Russia must restore itself as an economic, military and political superpower, which involves not only rebuilding its military, industrial and technological base, but also reestablishing absolute dominance in its “natural sphere of influence—the former Soviet republics,” that gained independence in 1991. All of Russia’s neighbors are seen as potential adversaries, “especially pro-Western, nationalistic anti-Russian entities, like Ukraine, Georgia, and the Baltic states.” The present “Moscow consensus,” according to Pukhov, recognizes that Russia must dislodge, using soft power or direct military efforts against all neighboring anti-Russian regimes and limit Western influence. Since the US and the US-led alliance of Western nations actively oppose Russian efforts to reestablish its dominance, they are Russia’s chief enemy. Other, “non-Western powers,” like China and Iran are seen as a much lesser threat, since they at present do not actively oppose Moscow’s strategic revisionism. Of course, Moscow needs the West as a source of capital and technologies and does not want to engage in a global all-out confrontation, as during the Cold War. This makes Russian foreign policy ambivalent and partially susceptible to the policy of “reset” (VPK, September 12, VPK, September 19).

Pukhov declares Russia a “revisionist power” that is outside the Western world, is opposed to the present world order and must destabilize it in order to achieve its national ambitions. The Russian military must prepare to fight and win low-intensity conflicts with separatists inside Russia and in neighboring states, like the war with Georgia in August 2008. At the same time Russia must develop conventional military capabilities to successfully prevent the “incursion of US forces into the post-Soviet space” without the use (or with pinpoint tactical use) of nuclear weapons. At the same time the strategic nuclear parity with the US must be maintained as a deterrence of last resort. Overall Russia must build an armed force that could give it a free hand in dealing with neighbors within its sphere of influence, while depriving the West of any hope to intervene. A global nuclear confrontation with the US is seen as highly improbable in the foreseeable future, unlike low-level conflicts within the post-Soviet space (VPK, September 12, VPK, September 19).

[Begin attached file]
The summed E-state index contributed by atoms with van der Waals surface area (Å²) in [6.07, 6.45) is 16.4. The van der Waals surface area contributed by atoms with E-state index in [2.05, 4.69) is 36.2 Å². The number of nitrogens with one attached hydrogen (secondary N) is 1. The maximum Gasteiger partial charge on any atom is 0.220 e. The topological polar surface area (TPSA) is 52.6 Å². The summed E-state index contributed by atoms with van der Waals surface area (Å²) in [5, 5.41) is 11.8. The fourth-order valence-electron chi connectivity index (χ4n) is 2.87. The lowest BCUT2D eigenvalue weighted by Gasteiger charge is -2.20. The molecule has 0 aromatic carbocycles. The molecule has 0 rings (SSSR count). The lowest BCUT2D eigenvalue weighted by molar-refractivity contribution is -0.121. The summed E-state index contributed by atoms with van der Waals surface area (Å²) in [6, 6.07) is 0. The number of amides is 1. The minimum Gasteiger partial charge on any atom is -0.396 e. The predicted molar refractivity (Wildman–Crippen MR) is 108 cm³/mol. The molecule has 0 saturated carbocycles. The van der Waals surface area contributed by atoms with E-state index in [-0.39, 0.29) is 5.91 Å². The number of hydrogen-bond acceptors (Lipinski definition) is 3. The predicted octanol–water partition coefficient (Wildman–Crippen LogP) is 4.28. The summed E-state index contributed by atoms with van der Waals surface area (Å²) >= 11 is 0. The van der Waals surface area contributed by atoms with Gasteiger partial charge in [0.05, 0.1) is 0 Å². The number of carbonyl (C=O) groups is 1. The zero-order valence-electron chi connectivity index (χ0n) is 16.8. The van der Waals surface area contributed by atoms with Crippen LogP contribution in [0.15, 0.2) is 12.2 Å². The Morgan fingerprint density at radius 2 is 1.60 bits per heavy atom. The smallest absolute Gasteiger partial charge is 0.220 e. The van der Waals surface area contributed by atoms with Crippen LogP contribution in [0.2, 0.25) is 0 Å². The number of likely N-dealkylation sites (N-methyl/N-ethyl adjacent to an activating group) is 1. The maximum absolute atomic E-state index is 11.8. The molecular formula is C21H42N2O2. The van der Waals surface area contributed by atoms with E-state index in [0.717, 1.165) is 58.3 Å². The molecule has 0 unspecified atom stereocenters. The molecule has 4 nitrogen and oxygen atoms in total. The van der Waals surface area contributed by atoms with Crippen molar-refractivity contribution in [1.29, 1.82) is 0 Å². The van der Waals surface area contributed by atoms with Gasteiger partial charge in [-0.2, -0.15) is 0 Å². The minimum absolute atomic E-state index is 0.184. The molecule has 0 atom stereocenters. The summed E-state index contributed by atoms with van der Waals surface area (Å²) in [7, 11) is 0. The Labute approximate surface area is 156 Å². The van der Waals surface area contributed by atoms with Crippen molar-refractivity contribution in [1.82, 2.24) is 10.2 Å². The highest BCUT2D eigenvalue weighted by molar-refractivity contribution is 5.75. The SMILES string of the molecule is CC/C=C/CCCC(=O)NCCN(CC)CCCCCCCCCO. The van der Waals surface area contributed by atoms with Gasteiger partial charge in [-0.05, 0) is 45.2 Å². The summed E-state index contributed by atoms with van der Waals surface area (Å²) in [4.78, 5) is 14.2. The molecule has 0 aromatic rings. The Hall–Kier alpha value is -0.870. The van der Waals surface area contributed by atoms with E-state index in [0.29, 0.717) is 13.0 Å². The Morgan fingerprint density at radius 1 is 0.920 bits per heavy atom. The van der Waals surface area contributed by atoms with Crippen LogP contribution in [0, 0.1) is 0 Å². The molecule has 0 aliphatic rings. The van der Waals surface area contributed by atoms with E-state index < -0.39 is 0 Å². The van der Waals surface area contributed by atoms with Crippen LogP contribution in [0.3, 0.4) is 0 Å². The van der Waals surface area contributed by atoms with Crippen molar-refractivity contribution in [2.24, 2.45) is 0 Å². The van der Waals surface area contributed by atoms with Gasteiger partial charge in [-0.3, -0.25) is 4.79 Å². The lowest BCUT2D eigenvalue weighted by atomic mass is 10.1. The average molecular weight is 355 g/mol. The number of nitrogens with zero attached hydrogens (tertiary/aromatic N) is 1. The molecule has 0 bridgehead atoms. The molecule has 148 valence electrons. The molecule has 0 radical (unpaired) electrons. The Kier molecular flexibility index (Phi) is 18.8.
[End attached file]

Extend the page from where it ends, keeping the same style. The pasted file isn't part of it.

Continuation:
Last week, the strategic Kavkaz-2012 war games were enacted in the North Caucasus as well as in the Black and Caspian Seas. A simultaneous exercise Vzaimodeistviye-2012, involving the Russian military, was held in Armenia under the mantle of the Collective Security Treaty Organization (CSTO). New precision-guided weapons were used as well as network-centric, command, control and communications capabilities. The Kavkaz-2012 exercises were held under a cloak of unprecedented secrecy and Western military observers were not invited (EDM, September 20). According to remarks by Chief of General Staff Army-General Nikolai Makarov, the Kavkaz-2012 “involved the resolving of two distinct very important strategic tasks: to use troops to resolve an internal conflict, while at the same time repulse an external conflict” (www.kremlin.ru, September 21). 

It would seem that Kavkaz-2012 was a reenactment of the new Russian military strategy to dominate militarily within the presumed sphere of influence, while repulsing US forces that may move to stop Russia from occupying its neighbors. The radical Russian military reform began in 2008 after the war with Georgia primarily to build such a capability. In August 2008 the Russian military did not have the conventional means to deter the US air and sea power if a decision was made to engage the Russian forces invading Georgia. The actual use of the strategic nuclear deterrent was unthinkable, so the Russian troops stopped without achieving the strategic goal of regime change in Tbilisi. Today, Putin and Makarov have hailed the successes of Kavkaz-2012 as a demonstration of Moscow’s new capabilities (www.kremlin.ru, September 21).